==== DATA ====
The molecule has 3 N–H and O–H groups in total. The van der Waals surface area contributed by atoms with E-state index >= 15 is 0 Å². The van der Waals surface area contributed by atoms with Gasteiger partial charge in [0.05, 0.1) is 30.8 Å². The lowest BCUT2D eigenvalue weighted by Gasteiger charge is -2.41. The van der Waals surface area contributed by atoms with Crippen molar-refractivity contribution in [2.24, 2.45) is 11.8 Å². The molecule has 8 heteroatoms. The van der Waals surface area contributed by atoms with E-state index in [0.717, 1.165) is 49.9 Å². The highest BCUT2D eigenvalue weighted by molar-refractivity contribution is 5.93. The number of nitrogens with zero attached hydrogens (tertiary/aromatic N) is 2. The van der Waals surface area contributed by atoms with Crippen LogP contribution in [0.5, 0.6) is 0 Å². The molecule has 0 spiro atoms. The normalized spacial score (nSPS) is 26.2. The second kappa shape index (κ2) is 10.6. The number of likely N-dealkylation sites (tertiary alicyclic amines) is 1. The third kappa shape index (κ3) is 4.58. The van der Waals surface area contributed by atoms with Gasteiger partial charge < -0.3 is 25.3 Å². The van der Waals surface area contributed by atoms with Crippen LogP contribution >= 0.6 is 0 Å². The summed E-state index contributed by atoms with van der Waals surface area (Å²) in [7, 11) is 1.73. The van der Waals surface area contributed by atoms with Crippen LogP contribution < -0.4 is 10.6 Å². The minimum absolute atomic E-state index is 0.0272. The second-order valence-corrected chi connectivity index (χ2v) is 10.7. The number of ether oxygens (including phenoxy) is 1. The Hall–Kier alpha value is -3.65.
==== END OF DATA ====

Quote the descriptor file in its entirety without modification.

The molecule has 3 N–H and O–H groups in total. The van der Waals surface area contributed by atoms with E-state index >= 15 is 0 Å². The van der Waals surface area contributed by atoms with Gasteiger partial charge in [0.05, 0.1) is 30.8 Å². The lowest BCUT2D eigenvalue weighted by Gasteiger charge is -2.41. The van der Waals surface area contributed by atoms with Crippen molar-refractivity contribution in [2.24, 2.45) is 11.8 Å². The molecule has 8 heteroatoms. The van der Waals surface area contributed by atoms with E-state index in [0.717, 1.165) is 49.9 Å². The highest BCUT2D eigenvalue weighted by molar-refractivity contribution is 5.93. The number of nitrogens with zero attached hydrogens (tertiary/aromatic N) is 2. The van der Waals surface area contributed by atoms with Crippen LogP contribution in [0.5, 0.6) is 0 Å². The molecule has 0 spiro atoms. The normalized spacial score (nSPS) is 26.2. The second kappa shape index (κ2) is 10.6. The number of likely N-dealkylation sites (tertiary alicyclic amines) is 1. The third kappa shape index (κ3) is 4.58. The van der Waals surface area contributed by atoms with Gasteiger partial charge < -0.3 is 25.3 Å². The van der Waals surface area contributed by atoms with Crippen LogP contribution >= 0.6 is 0 Å². The summed E-state index contributed by atoms with van der Waals surface area (Å²) in [7, 11) is 1.73. The van der Waals surface area contributed by atoms with Crippen LogP contribution < -0.4 is 10.6 Å². The minimum absolute atomic E-state index is 0.0272. The second-order valence-corrected chi connectivity index (χ2v) is 10.7. The number of ether oxygens (including phenoxy) is 1. The Hall–Kier alpha value is -3.65.